5

I have the following minimum working example:

\documentclass{article}

\begin{document}

\begin{table}[!ht]
\centering
\begin{tabular}{|c|c|}
\hline a & b & c \\
\hline  
0.1 & 9  \\
\hline
0.5 & 4 \\
\hline
0.9 & 12 \\
\hline
\end{tabular}
\end{table}
\end{document}

Now I want cells to be colored depending on the size of the value; I found examples for this, but I want it differently for every column;

Let's say for column a, I have the values 0.1, 0.5 and 0.9 - assume larger values are better - then I'd like the cell of 0.1 to be colored like a soft red, 0.5 a soft orange and 0.9 to be a soft green;

On the other side for column b, it might be the case that smaller values are better, so 12 should be a soft red, while 4 should be a soft green;

How could I do that?


After a very useful remark from Werner, I need to add one additional information: The specific range of the numbers for each column is of course manual, for example, I know that in column a, values are in the interval [0,1] and larger values are better and in column b, values are let's say in the interval [0,20] and small values are better;

My goal is that from that information that I feed - latex automatically colors the cells individually

5
  • 2
    Is the scale/range deducible from the table itself? Probably not. So how would you specify that 12 is bad and 4 is good, while 0.9 is good` and 0.1 is bad in the respective columns? Or are you just interested in a manual way to achieve this (since that seems logical for the table size and the wide range of possibilities to colour)?
    – Werner
    Mar 16, 2021 at 17:46
  • The range can be entered manually; However, I do not want to color every cell infividually, as I have only a few columns but many many rows; So basically, I say: Column 'a' has values between 0 and 1 and column 'b' has values between 0 and 20 and for column 'a', large values are better and for column 'b' small values are better and then latex automatically adds the right color to the right cell
    – Johannes
    Mar 16, 2021 at 17:56
  • I don't see how to do this very easily. Maybe by creating a command that tests the value. In that perspective, I would use NiceTabular environment from the nicematrix package. If you can achieve this, I would be interested in the implementation.
    – SebGlav
    Mar 16, 2021 at 18:03
  • @SebGlav Thanks for your answer, I'll check that out - but just to understand you: Even with NiceTabular, you think it is going to be extremely difficult?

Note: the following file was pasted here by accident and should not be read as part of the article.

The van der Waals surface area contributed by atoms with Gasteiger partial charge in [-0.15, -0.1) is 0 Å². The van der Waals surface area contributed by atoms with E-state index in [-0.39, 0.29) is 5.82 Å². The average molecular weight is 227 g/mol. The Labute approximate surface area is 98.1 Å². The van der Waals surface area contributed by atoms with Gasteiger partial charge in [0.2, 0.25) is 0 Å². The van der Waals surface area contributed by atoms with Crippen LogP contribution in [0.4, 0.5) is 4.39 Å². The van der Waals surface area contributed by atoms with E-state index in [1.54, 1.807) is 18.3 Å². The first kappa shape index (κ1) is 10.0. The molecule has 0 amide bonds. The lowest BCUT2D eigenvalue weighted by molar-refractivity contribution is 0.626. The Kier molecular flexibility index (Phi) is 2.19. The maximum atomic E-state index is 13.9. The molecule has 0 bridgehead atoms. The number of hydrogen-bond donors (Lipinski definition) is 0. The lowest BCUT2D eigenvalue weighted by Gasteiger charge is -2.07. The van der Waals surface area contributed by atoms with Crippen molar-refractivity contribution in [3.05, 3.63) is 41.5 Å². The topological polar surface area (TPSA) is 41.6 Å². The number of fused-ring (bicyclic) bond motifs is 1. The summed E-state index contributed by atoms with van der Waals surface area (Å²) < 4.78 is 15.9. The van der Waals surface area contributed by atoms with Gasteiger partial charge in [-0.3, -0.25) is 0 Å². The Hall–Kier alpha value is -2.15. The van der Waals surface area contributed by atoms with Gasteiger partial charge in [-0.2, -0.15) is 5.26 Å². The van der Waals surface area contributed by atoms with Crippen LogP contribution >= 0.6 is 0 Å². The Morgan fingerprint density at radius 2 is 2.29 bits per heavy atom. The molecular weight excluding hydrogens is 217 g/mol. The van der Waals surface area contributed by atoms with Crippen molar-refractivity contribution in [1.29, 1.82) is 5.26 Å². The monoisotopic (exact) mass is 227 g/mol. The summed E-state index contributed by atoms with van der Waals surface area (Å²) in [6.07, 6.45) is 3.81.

– Johannes
    Mar 16, 2021 at 18:05
  • @Johannes I just say that right now, I don't really know what to start with but I could give it a try when I get some time. Hopefully, one of the mad TeXers here would come and help you out ;) The only thing that makes me think nicematrix could be a good idea is that it's TikZ based and so is maybe more versatile.
    – SebGlav
    Mar 16, 2021 at 18:16

1 Answer 1

7

Here is a solution with collcell. I have used nicematrix because you use colored cells and rules: with the tools of nicematrix, you will have a better result in the PDF viewers (the rules won't seem to disappear in some PDF viewers at some levels of zoom).

\documentclass{article}
\usepackage{nicematrix}
\usepackage{collcell}
\begin{document}


\ExplSyntaxOn
\newcolumntype { A } { > { \collectcell \MyColumnA } c < { \endcollectcell } } 

\NewDocumentCommand \MyColumnA { m } 
  {
    \int_compare:nT { \int_use:c { c@iRow } > 1 }
      {
        \fp_set:Nn \l_tmpa_fp { #1 * 100 }
        \exp_args:Nx \cellcolor {red \exp_not:N ! \fp_use:N \l_tmpa_fp }
      }
    #1
  }

\newcolumntype { B } { > { \collectcell \MyColumnB } c < { \endcollectcell } } 

\NewDocumentCommand \MyColumnB { m } 
  {
    \int_compare:nT { \int_use:c { c@iRow } > 1 }
      {
        \fp_set:Nn \l_tmpa_fp { 100 - ( #1 * 100 ) }
        \exp_args:Nx \cellcolor {blue \exp_not:N ! \fp_use:N \l_tmpa_fp }
      }
    #1
  }
\ExplSyntaxOff



\begin{table}
\centering
\begin{NiceTabular}{ABA}[hvlines,colortbl-like]
X & Y & Z \\
0.3 & 0.35 & 0.5 \\
0.6 & 0.7 & 0.1 \\
0 & 0.3 & 0.35 \\
0.1 & 0.5 & 0.15 
\end{NiceTabular}
\end{table}

\end{document}

You need several compilations (because nicematrix uses PGF/Tikz nodes under the hood).

Output of the above code

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  • Thank you so much, this is exactly what I wanted - but I cannot seem to make it work (I copied it into overleaf and compiled multiple times) - am I missing something? Does it compile normally for you?
    – Johannes
    Mar 16, 2021 at 22:59
  • 1
    I think your TeX installation is not up-to-date. Mar 17, 2021 at 6:34
  • I am using the TeX Live version 2020 on overleaf but apparently this is not enough - I'll try it offlinge then; Thank you very much
    – Johannes
    Mar 17, 2021 at 8:54
  • 1
    Since you use Overleaf, you can upload in the repertory of your Overleaf project the latest version of the file nicematrix.sty that you can find on the SVN server of TeXLive: www.tug.org/svn/texlive/trunk/Master/texmf-dist/tex/latex/nicematrix/nicematrix.sty Mar 17, 2021 at 9:31
  • Oh it worked, thank you so much..!!!
    – Johannes
    Mar 17, 2021 at 9:49

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